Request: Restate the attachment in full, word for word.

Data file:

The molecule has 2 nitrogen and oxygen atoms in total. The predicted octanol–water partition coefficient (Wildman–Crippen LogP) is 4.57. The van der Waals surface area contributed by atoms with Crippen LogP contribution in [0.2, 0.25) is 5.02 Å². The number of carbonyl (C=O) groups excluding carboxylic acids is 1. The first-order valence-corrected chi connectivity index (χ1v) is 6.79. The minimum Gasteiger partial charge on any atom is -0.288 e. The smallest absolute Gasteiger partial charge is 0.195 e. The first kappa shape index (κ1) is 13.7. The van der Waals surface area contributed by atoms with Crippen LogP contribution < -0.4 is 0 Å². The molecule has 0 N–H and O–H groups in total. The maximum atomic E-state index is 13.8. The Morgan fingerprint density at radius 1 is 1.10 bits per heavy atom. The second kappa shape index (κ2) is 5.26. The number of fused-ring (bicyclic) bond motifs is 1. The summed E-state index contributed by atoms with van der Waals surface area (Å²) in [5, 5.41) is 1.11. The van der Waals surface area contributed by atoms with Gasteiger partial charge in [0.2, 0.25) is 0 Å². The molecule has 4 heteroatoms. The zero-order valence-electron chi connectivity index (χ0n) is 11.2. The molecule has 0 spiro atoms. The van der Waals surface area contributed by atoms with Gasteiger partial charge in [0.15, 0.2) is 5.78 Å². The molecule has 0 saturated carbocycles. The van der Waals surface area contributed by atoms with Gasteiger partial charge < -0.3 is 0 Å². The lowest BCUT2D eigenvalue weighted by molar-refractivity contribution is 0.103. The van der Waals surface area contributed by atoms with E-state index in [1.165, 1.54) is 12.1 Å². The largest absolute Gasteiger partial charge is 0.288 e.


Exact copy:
The molecule has 2 nitrogen and oxygen atoms in total. The predicted octanol–water partition coefficient (Wildman–Crippen LogP) is 4.57. The van der Waals surface area contributed by atoms with Crippen LogP contribution in [0.2, 0.25) is 5.02 Å². The number of carbonyl (C=O) groups excluding carboxylic acids is 1. The first-order valence-corrected chi connectivity index (χ1v) is 6.79. The minimum Gasteiger partial charge on any atom is -0.288 e. The smallest absolute Gasteiger partial charge is 0.195 e. The first kappa shape index (κ1) is 13.7. The van der Waals surface area contributed by atoms with Crippen LogP contribution < -0.4 is 0 Å². The molecule has 0 N–H and O–H groups in total. The maximum atomic E-state index is 13.8. The Morgan fingerprint density at radius 1 is 1.10 bits per heavy atom. The second kappa shape index (κ2) is 5.26. The number of fused-ring (bicyclic) bond motifs is 1. The summed E-state index contributed by atoms with van der Waals surface area (Å²) in [5, 5.41) is 1.11. The van der Waals surface area contributed by atoms with Gasteiger partial charge in [0.2, 0.25) is 0 Å². The molecule has 4 heteroatoms. The zero-order valence-electron chi connectivity index (χ0n) is 11.2. The molecule has 0 spiro atoms. The van der Waals surface area contributed by atoms with Gasteiger partial charge in [0.15, 0.2) is 5.78 Å². The molecule has 0 saturated carbocycles. The van der Waals surface area contributed by atoms with Gasteiger partial charge < -0.3 is 0 Å². The lowest BCUT2D eigenvalue weighted by molar-refractivity contribution is 0.103. The van der Waals surface area contributed by atoms with E-state index in [1.165, 1.54) is 12.1 Å². The largest absolute Gasteiger partial charge is 0.288 e.